New policies for FON

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By Bindu Koyi and Jacqueline Woo, staff writers

With the start of the month of December comes the initiation of one of the most highly anticipated productions at Townsend Harris High School: the Festival of Nations. A kickoff rally for the Festival of Nations (FON) was held on December 4 in a packed auditorium full of students eagerly awaiting the traditional showcasing of all the FON groups before proceeding to sign up for groups they would like to join. However, this year’s rally took a different turn and began with a shocking announcement regarding new policies being implemented for FON.

Among the most controversial policies are the limitations on the number of FON groups students can join and the duration of the dance routines. Students may only join a maximum of two FON groups, with the exception of seniors, who can join a maximum of three groups. For the larger FON groups, each dance is restricted to four minutes in length, whereas the smaller FON groups are restricted to two and a half minutes.

The main motive for applying new regulations this year is to reduce the amount of time students spend on preparing for FON. Ellen Fee, the Assistant Principal of Organization, Health, and Physical Education, stated, “It is our responsibility as administrators to create safe boundaries for you to have effective and fun practices without hurting any other areas of your life like family, responsibilities at home, or academics.” Additionally, there have been issues in the past where students commit themselves to too many FON groups and struggle to attend all the practice meetings. The restrictions implemented this year makes it “easier for FON group leaders to hold practices when all their dancers are present and not practicing with other groups,” Ms. Fee explained.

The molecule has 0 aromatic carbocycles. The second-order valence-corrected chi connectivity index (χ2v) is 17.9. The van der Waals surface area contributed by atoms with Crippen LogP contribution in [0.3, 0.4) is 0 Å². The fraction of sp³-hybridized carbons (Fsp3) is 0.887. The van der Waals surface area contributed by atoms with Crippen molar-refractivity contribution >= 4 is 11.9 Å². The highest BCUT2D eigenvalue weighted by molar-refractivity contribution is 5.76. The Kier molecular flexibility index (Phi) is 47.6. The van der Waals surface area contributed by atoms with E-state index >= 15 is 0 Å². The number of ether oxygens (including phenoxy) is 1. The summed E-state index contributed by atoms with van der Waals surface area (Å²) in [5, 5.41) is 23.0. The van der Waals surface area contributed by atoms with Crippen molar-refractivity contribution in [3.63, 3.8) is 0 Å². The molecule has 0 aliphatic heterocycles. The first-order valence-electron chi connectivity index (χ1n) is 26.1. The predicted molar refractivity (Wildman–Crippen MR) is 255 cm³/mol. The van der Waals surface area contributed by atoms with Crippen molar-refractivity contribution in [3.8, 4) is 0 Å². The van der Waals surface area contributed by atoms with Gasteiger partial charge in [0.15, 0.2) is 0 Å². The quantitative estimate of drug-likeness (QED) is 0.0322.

Despite the good intentions from which these new guidelines stemmed, many FON leaders have expressed their dismay towards the new policies. Yathika Challapalli, a leader of Bollywood FON, proclaimed, “The senior limit to three FONs doesn’t really make any sense to me since seniors always have free bands to learn their dances. Also it’s the last year we [seniors] can ever join a FON.” Being a senior herself, she laments that her graduating class cannot partake in FON to the fullest extent during their final year in this school.

Chinese Fan FON leaders Emily Lam and Emily Li agreed with Yathika’s perspective, but also acknowledged that there are benefits to the new rules. They contended, “These policies will allow students to plan out their time and us as leaders to teach the dances more efficiently, considering Chinese Fan is very group-oriented in terms of the performance.”

While the new guidelines were meant to lighten up schedules of busy students and alleviate stress, Carmela Lopez, one of the Filipino FON leaders, asserted that the opposite effect will ensue. She stated, “By having to modify established dances, decide who to cut, and figure out how to make sure people have enough stage time,” the authenticity of the dances will be lost and the culture being represented will not be adequately displayed.